COTT: Carlene Havel and Why She Wrote about the 1930’s + 3 Book Giveaway Info

Posted by Julie on January 13, 2014 in COTT, Guest blogger, Julie Arduini, Life Lessons, Writing |
It’s a new year, full of new books! But you can make Christmas last a little longer by enjoying Carlene Havel’s latest novel, “A Sharecropper’s Christmas.” 

Also, help COTT ring in the New Year by entering our giveaway for a chance at three novels! Entry instructions can be found at the conclusion of Carlene’s guest article. Enjoy!



Guest post by Carlene Havel
Someone asked me why I wanted to write about the 1930s.
As a child, I loved to nestle in someone’s lap after dinner at my grandparents’ ranch while one story teller after another spun yarns from the Great Depression. “I tell you now, Boats, back in 1933, times was hard,” signaled the recounting of an adventure softened by subsequent years of prosperity. Great-uncle Boats got his nickname from the impressive size and shape of his shoes.  In addition to those extraordinarily long, thin feet, I inherited my family’s love for telling stories.
I was in high school before I realized my experiences were atypical.  For example, I saw my grandmother kill a rattlesnake when I was about four years old.  We were drawing water from the well in the back yard when the snake poked his head from beneath a pile of rocks. After arming herself with an iron crowbar, Alice calmly climbed onto the rocks–wearing her tall cowboy boots, of course.  The rattlesnake’s next peek was his last.
She didn’t normally use tobacco, but I remember Grandma Alice chewing a plug to apply to my bee sting. Long after others modernized, she prepared meals on a coal oil stove and churned her own butter. She could cook and sew and was pretty handy with a hammer and saw, too.  She let me feed the chickens and pet the horses, while Grandpa showed me the proper technique for milking a cow.
I never saw my grandmother measure an ingredient, but her cornbread, biscuits, and cobblers were legendary.  Her recipes include instructions to add liquid until the mixture looks right, and stir until the consistency feels good.  If she ever had a cooking failure, it must have been before I was born.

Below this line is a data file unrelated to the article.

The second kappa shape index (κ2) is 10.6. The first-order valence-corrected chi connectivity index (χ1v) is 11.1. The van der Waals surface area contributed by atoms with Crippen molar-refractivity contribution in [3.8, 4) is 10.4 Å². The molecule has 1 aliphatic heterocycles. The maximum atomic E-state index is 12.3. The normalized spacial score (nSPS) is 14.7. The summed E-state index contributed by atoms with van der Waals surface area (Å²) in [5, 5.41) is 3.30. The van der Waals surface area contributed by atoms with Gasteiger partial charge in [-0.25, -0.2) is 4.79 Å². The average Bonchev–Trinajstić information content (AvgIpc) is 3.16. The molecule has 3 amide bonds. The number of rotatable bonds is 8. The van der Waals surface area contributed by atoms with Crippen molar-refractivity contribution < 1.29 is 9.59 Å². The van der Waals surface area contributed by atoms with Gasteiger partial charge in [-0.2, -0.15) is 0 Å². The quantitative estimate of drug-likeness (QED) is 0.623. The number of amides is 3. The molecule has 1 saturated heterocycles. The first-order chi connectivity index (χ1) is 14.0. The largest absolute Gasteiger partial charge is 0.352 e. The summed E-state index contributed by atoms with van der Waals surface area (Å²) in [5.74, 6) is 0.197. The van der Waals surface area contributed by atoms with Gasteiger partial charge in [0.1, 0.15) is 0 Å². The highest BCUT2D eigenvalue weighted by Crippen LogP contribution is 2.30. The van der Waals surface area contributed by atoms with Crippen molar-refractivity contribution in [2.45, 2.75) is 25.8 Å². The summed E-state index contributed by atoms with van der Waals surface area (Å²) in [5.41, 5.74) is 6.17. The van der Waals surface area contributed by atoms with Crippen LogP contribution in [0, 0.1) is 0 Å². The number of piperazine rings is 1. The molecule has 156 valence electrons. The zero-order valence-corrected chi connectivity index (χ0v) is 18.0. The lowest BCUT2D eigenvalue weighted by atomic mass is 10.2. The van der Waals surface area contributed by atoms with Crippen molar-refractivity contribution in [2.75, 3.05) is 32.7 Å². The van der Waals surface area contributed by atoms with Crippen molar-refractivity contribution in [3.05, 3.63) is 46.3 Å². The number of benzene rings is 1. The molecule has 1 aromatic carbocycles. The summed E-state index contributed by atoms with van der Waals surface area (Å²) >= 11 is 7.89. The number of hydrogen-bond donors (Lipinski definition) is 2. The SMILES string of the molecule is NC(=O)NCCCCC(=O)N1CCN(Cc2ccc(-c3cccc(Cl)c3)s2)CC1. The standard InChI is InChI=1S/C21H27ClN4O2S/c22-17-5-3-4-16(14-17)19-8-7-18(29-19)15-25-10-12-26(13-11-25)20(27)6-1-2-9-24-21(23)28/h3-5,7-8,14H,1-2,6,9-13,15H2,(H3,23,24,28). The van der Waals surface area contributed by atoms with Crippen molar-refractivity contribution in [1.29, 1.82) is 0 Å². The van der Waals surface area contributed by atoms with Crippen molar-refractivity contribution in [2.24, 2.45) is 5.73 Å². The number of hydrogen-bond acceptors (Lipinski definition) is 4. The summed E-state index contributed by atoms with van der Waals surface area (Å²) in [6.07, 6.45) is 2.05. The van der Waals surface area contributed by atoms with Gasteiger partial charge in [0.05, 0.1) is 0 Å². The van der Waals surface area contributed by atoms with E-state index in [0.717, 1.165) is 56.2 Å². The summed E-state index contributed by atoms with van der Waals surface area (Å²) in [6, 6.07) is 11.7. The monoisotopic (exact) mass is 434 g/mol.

“A Sharecropper Christmas” is a novella loosely based on family stories and my own memories.  It is my tribute not only to my grandparents, but to a tough generation who endured enormous hardships.  My goal was to portray the determined perseverance of ordinary folks in the face of desperate poverty.
Description of “A Sharecropper Christmas”:  The Great Depression left the Shoemaker family hungry and homeless. Their desperate prayers are finally answered when Herbert Shoemaker finds work as a sharecropper. Alice makes the best of the hard times without complaint, though she dreams of giving her little family a special Christmas.

Carlene Havel writes Christian-themed romances and historical novels set in Biblical
times. She’s lived in Turkey, Republic of the Philippines, and all over the
United States. Carlene worked for a banana importer, a software development
company, and everything in between. She attended several colleges and
universities, including one that–to her mother’s surprise–granted her a
diploma. Carlene and her husband live in South Texas, surrounded by their
extended family.


Twitter  –  https://twitter.com/carlenehavel

Facebook  –  https://www.facebook.com/AuthorCarleneHavel

Amazon:  http://goo.gl/ugcII



Winner announced at www.clashofthetitles.com
Monday, January 20, 2014

By entering the contest, you understand that:

*The books may arrive in Kindle, Nook, or paperback format, according to each author’s preference.

*Each author will send his/her book directly to the winner.

*COTT cannot be held responsible for prizes not received.

*Entry in this contest does NOT subscribe you to any feeds, newsletters, or other publications or networks

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